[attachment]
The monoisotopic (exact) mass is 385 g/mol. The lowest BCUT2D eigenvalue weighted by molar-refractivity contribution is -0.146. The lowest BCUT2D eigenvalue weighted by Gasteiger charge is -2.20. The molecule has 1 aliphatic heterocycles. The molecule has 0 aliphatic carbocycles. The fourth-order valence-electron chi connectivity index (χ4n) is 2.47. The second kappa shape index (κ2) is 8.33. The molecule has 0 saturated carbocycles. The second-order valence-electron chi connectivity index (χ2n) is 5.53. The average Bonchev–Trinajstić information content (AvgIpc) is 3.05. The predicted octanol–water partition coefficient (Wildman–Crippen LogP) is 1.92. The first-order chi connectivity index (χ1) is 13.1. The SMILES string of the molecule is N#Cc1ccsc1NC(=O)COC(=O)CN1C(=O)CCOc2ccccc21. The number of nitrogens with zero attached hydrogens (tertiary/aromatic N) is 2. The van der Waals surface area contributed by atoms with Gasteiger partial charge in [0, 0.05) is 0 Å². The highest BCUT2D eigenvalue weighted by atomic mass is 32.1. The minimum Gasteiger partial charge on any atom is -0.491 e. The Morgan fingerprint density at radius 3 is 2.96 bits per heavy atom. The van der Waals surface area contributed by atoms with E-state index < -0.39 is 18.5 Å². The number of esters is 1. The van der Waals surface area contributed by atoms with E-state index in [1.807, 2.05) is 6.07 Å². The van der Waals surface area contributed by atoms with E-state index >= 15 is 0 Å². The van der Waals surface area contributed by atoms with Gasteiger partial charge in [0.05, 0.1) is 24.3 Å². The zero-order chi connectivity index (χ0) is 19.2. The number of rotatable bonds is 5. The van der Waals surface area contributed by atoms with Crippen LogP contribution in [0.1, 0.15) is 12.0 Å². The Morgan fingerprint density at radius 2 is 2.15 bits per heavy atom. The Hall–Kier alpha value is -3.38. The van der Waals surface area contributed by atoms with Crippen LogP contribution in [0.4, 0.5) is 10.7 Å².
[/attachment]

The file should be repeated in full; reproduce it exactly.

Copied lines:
The monoisotopic (exact) mass is 385 g/mol. The lowest BCUT2D eigenvalue weighted by molar-refractivity contribution is -0.146. The lowest BCUT2D eigenvalue weighted by Gasteiger charge is -2.20. The molecule has 1 aliphatic heterocycles. The molecule has 0 aliphatic carbocycles. The fourth-order valence-electron chi connectivity index (χ4n) is 2.47. The second kappa shape index (κ2) is 8.33. The molecule has 0 saturated carbocycles. The second-order valence-electron chi connectivity index (χ2n) is 5.53. The average Bonchev–Trinajstić information content (AvgIpc) is 3.05. The predicted octanol–water partition coefficient (Wildman–Crippen LogP) is 1.92. The first-order chi connectivity index (χ1) is 13.1. The SMILES string of the molecule is N#Cc1ccsc1NC(=O)COC(=O)CN1C(=O)CCOc2ccccc21. The number of nitrogens with zero attached hydrogens (tertiary/aromatic N) is 2. The van der Waals surface area contributed by atoms with Gasteiger partial charge in [0, 0.05) is 0 Å². The highest BCUT2D eigenvalue weighted by atomic mass is 32.1. The minimum Gasteiger partial charge on any atom is -0.491 e. The Morgan fingerprint density at radius 3 is 2.96 bits per heavy atom. The van der Waals surface area contributed by atoms with E-state index < -0.39 is 18.5 Å². The number of esters is 1. The van der Waals surface area contributed by atoms with E-state index in [1.807, 2.05) is 6.07 Å². The van der Waals surface area contributed by atoms with E-state index >= 15 is 0 Å². The van der Waals surface area contributed by atoms with Gasteiger partial charge in [0.05, 0.1) is 24.3 Å². The zero-order chi connectivity index (χ0) is 19.2. The number of rotatable bonds is 5. The van der Waals surface area contributed by atoms with Crippen LogP contribution in [0.1, 0.15) is 12.0 Å². The Morgan fingerprint density at radius 2 is 2.15 bits per heavy atom. The Hall–Kier alpha value is -3.38. The van der Waals surface area contributed by atoms with Crippen LogP contribution in [0.4, 0.5) is 10.7 Å².